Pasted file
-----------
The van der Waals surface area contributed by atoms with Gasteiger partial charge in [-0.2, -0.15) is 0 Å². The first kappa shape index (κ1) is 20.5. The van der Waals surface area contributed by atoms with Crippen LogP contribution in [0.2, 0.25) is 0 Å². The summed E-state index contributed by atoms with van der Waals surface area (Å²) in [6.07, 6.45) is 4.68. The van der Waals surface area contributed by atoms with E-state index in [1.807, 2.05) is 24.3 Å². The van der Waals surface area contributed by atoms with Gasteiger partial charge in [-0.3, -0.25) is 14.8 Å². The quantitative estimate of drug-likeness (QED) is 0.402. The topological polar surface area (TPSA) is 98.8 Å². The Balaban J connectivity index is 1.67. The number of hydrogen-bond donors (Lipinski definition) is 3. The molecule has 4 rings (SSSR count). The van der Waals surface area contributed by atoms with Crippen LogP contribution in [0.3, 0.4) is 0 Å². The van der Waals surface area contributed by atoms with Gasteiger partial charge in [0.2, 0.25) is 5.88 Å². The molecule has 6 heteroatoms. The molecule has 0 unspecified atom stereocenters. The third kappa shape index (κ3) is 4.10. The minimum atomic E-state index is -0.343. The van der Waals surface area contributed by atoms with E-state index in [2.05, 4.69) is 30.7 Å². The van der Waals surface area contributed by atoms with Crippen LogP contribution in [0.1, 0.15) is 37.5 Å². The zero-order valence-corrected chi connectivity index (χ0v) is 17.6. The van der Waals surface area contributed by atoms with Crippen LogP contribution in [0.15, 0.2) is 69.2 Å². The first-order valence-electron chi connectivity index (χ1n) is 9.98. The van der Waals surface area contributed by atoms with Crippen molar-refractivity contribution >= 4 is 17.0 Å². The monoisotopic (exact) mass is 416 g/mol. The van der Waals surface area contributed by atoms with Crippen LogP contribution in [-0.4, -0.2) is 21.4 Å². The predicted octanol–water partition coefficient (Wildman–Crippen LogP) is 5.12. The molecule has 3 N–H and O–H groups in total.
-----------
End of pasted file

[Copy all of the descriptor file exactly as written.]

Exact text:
The van der Waals surface area contributed by atoms with Gasteiger partial charge in [-0.2, -0.15) is 0 Å². The first kappa shape index (κ1) is 20.5. The van der Waals surface area contributed by atoms with Crippen LogP contribution in [0.2, 0.25) is 0 Å². The summed E-state index contributed by atoms with van der Waals surface area (Å²) in [6.07, 6.45) is 4.68. The van der Waals surface area contributed by atoms with E-state index in [1.807, 2.05) is 24.3 Å². The van der Waals surface area contributed by atoms with Gasteiger partial charge in [-0.3, -0.25) is 14.8 Å². The quantitative estimate of drug-likeness (QED) is 0.402. The topological polar surface area (TPSA) is 98.8 Å². The Balaban J connectivity index is 1.67. The number of hydrogen-bond donors (Lipinski definition) is 3. The molecule has 4 rings (SSSR count). The van der Waals surface area contributed by atoms with Crippen LogP contribution in [0.3, 0.4) is 0 Å². The van der Waals surface area contributed by atoms with Gasteiger partial charge in [0.2, 0.25) is 5.88 Å². The molecule has 6 heteroatoms. The molecule has 0 unspecified atom stereocenters. The third kappa shape index (κ3) is 4.10. The minimum atomic E-state index is -0.343. The van der Waals surface area contributed by atoms with E-state index in [2.05, 4.69) is 30.7 Å². The van der Waals surface area contributed by atoms with Crippen LogP contribution in [0.1, 0.15) is 37.5 Å². The zero-order valence-corrected chi connectivity index (χ0v) is 17.6. The van der Waals surface area contributed by atoms with Crippen LogP contribution in [0.15, 0.2) is 69.2 Å². The first-order valence-electron chi connectivity index (χ1n) is 9.98. The van der Waals surface area contributed by atoms with Crippen molar-refractivity contribution >= 4 is 17.0 Å². The monoisotopic (exact) mass is 416 g/mol. The van der Waals surface area contributed by atoms with Crippen LogP contribution in [-0.4, -0.2) is 21.4 Å². The predicted octanol–water partition coefficient (Wildman–Crippen LogP) is 5.12. The molecule has 3 N–H and O–H groups in total.